Decades of diligence conserve farmground
Sharp takes farming in stride, keeps up with conservation
It has been said that a farmer never forgets his first tractor or his first kiss.
Without missing a beat, Walter "Buster" Sharp recalls his first tractor.
"It cost $900," he said of the gray Ford with a Fergu-son hitch that he bought in 1946.
Sharp, who has lived all his life north of Leavenworth near Kickapoo, is one of this year's 2000 Kan-sas Banker's Association Soil Conservation Award winners for Leavenworth County.
Sponsored in part by the Natural Resources Conserva-tion Service and the Leaven-worth County Extension office, the awards each year honor landowners for their soil conservation efforts.
Sharp still owns ground that his great-grandparents purchased in the 1860s.
He lives near the family's original home in which he was born.
Today, the land remains similar to when his ancestors arrived, roller-coaster hilly with slopes descending into creek beds and gullies.
A life-long farmer, Sharp's operation includes 130 acres he owns, as well as 434 acres he rents. On his owned land, he has 31 acres of pasture, 27 acres of hay, 51 acres in crops and a homestead and creek area. He runs a cow-calf herd on 80 acres of the rented ground.
Sharp's soil conservation philosophy is simple:
"I think we have to take care of the soil," he said.
This is particularly important in hilly areas like his, where heavy rains tend to wash soil downward.
To prevent soil from eroding, Sharp rotates crops, using no-till and low-till plowing, and keeps as much of the land in grass as he can.
His pastures are mostly fescue, he said.
"That's not the way I planned it, but that's the way it turned out," he added. He tries to control the fescue by mowing it as soon as it heads out.
Gary Rader, district conservationist, said one way to improve grazing with fescue is to overseed it with clover.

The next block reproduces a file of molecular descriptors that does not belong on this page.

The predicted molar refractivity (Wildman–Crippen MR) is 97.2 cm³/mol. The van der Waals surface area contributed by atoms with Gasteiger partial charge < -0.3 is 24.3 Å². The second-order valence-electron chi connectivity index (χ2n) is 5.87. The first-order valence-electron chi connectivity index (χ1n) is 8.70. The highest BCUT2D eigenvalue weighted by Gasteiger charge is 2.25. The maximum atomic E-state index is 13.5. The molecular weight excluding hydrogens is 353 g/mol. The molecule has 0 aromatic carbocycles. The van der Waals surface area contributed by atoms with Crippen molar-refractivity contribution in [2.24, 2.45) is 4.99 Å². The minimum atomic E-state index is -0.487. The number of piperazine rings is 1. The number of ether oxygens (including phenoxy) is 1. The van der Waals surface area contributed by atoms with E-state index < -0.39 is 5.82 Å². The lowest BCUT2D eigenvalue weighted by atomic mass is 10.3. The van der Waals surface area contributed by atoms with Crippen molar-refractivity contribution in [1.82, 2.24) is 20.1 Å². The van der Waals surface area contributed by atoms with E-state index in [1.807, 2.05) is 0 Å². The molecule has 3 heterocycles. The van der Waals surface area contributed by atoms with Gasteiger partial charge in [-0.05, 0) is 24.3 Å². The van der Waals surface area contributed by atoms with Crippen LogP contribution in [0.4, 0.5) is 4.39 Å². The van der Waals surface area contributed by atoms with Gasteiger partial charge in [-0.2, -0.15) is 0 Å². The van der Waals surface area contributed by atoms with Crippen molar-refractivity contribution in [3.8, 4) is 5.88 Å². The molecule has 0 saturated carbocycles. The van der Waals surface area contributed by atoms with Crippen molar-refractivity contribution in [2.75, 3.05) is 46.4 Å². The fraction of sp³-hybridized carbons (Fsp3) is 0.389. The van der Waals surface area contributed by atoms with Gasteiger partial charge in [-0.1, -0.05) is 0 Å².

"Broadcast it out here and it will grow up and it gives the cattle extra feed," Rader said. "They'll work that clover so it doesn't go to seed."
But Rader said the clover must be overseeded every two years.
To control cedar trees on his pastures, Sharp had the fields sprayed last year. He saw good results, as it also killed thistle, but he was still guarded.
"Let's just say the moon was in the right sign," he said
Sharp said to give his brome pastures a boost, he applies fertilizer.
As far as his prediction for the crops this year, Sharp wasn't overly enthusiastic.
"Probably it'll be as good as it has been the last year, which wasn't the best, but I'm not out looking for another job," Sharp said.
He's farmed all his life, and still remembers starting out with horses and mules.
"That was when we didn't farm nearly as much land," he said. "We just farmed a small portion back then."
From the horses and mules, Sharp advanced to the before mentioned tractor, which he doesn't have anymore.
But he does still own his second tractor, a 1951 model that he scooped up for $1,400.
He got his money's worth.
"I've still got it," he said. "I use it to mow with a little rotary mower that hooks up to it."